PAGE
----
Some Singing In the Rain

photo: parade's pink cadillac

The parade's marshal always rides up in the pink Cadillac, but not always with water up to her ankles.

Especially After the Grape Test

Paris:- Saturday, 2. October 1999:- While doing the 'one and two years ago' for this week's Metropole's 'Café' column, I see that it is the weekend of the Fête des Vendanges on Montmartre and the Prix de l'Arc at Longchamps on Sunday.

Throughout the week the TV-weather news has gone from unpromising to dismal. For some odd reason, the nightly predictions have proved correct. The weather-lady looks apologetic just before she says it will be a teeny bit colder, and at daybreak it is.

This is probably my fault. In all of the years that I intended to go to Longchamps on Sunday, it never rained. If cloudy, the sun always managed to peek out during the afternoon. One year, when I did the Vendanges on Montmartre too, it only rained on the Butte a little bit, once.

Last night I heard raindrops falling like frozen peas into the courtyard outside my window. This is what I heard this morning too.

I didn't go to Longchamps last year; and I don't intend to go tomorrow. The high will be 10 degrees centigrade, itphoto: waiting at the vignes will be breezy and it will rain in the afternoon. If you go there, I'm sorry I've ruined your day. I'll go on the first fine day next spring; buy the racing paper 'Paris-Turf' and pick some winners.

Citizens and visitors wait for hours for the parade to arrive at the vineyard.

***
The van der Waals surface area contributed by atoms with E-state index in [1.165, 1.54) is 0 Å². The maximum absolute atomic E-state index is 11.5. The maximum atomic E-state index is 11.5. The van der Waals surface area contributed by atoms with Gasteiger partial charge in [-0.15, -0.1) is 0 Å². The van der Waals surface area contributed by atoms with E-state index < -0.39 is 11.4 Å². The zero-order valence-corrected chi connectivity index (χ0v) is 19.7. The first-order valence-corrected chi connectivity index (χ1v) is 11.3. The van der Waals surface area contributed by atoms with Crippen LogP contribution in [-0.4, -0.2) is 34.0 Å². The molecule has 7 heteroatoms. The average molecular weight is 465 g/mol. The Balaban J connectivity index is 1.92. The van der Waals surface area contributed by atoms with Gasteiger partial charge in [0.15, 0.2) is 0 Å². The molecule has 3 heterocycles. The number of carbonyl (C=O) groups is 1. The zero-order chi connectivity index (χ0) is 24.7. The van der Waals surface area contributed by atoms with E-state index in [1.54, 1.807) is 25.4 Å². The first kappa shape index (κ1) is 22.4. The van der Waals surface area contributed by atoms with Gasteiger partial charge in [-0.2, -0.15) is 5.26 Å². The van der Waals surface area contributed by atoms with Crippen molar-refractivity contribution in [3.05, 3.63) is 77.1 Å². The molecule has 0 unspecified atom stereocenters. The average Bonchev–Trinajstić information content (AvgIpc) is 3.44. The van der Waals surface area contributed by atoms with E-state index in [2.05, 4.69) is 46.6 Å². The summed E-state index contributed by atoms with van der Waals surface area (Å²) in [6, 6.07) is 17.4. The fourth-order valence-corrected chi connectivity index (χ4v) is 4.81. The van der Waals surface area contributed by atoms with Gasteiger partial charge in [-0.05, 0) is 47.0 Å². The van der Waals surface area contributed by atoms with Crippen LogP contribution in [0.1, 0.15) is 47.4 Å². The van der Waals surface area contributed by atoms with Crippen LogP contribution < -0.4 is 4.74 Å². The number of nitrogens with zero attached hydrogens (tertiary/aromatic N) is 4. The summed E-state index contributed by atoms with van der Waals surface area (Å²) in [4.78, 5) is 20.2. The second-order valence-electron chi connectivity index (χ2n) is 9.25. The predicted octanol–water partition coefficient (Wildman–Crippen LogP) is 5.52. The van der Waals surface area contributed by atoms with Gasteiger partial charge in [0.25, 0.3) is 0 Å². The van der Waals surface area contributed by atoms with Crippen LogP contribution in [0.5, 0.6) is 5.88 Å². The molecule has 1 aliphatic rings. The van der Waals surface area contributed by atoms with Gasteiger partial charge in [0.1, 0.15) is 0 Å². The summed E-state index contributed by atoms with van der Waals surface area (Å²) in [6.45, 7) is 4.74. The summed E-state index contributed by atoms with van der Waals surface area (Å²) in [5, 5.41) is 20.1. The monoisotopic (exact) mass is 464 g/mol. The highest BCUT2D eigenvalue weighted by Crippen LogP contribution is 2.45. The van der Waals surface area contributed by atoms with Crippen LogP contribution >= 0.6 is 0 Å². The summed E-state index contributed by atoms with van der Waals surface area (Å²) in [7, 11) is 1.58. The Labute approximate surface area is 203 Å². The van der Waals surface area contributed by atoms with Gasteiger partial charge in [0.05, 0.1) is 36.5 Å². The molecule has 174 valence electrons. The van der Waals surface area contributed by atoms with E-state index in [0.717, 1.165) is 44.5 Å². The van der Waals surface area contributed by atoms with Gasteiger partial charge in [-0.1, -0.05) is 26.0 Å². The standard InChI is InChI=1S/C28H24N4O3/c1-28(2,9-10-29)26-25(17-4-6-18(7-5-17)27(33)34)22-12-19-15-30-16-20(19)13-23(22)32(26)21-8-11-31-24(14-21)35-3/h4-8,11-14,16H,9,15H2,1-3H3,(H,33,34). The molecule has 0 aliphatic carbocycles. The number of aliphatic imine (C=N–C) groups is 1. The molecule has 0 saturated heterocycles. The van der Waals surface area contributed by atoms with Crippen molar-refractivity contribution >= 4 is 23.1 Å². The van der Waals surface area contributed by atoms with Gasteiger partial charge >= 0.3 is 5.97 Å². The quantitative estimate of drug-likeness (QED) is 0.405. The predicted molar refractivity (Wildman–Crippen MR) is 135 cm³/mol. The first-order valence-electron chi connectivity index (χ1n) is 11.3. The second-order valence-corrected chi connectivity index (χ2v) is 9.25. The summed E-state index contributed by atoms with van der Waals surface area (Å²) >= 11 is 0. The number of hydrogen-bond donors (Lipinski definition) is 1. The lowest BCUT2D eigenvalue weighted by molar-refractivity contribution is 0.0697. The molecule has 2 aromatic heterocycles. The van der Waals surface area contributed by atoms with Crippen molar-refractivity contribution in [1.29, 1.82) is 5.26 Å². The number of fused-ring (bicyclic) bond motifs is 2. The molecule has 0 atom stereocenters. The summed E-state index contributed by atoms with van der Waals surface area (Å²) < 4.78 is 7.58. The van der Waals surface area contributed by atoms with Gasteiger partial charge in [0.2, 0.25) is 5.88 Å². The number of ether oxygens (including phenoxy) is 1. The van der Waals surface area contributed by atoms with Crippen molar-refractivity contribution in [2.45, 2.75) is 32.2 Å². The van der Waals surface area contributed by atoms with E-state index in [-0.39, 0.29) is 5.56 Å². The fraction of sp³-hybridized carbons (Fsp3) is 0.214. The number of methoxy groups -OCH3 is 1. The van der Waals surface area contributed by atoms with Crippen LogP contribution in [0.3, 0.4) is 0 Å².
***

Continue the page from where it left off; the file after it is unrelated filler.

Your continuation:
On account of the week's nearly non-stop rain, I have no philosophic 'tour' of autumn parks in Paris to turn into an 'Indian Summer' feature. This is the one year out of seven that it has been de-programmed.

It's a shame too, because the trees still have most of their leaves. If the sun does make a surprise appearance, they will be spectacular. The Mr. November inside me says this won't happen and the leaves will fall off, heavy from soggy damp.

I am inclined to write 'the end' right here. But weather forecasts are not perfect, so I cross the usual two fingers and dive into the métro, hoping the sun will be showing when I see the sky again up on Montmartre.

At Lamark-Caulaincourt, frozen peas are bouncing off the pavement so I un-cross my fingers and shove them into a deep pocket.

On Rue Caulaincourt there are no signs of any parade either. A lady cop at the corner of Rue Saint Vincent pulls her Vendanges program out of her cap and we give it a hard study. I think it is upsidedown. As she tells people not to go up Saint Vincent, I see that I've turned the map upsidedown.

The parade doesn't begin at the Mairie ofphoto: tino valentino gets a cafe the 18th arrondissement as usual, but down on the Boulevard de Clichy, at the Moulin Rouge.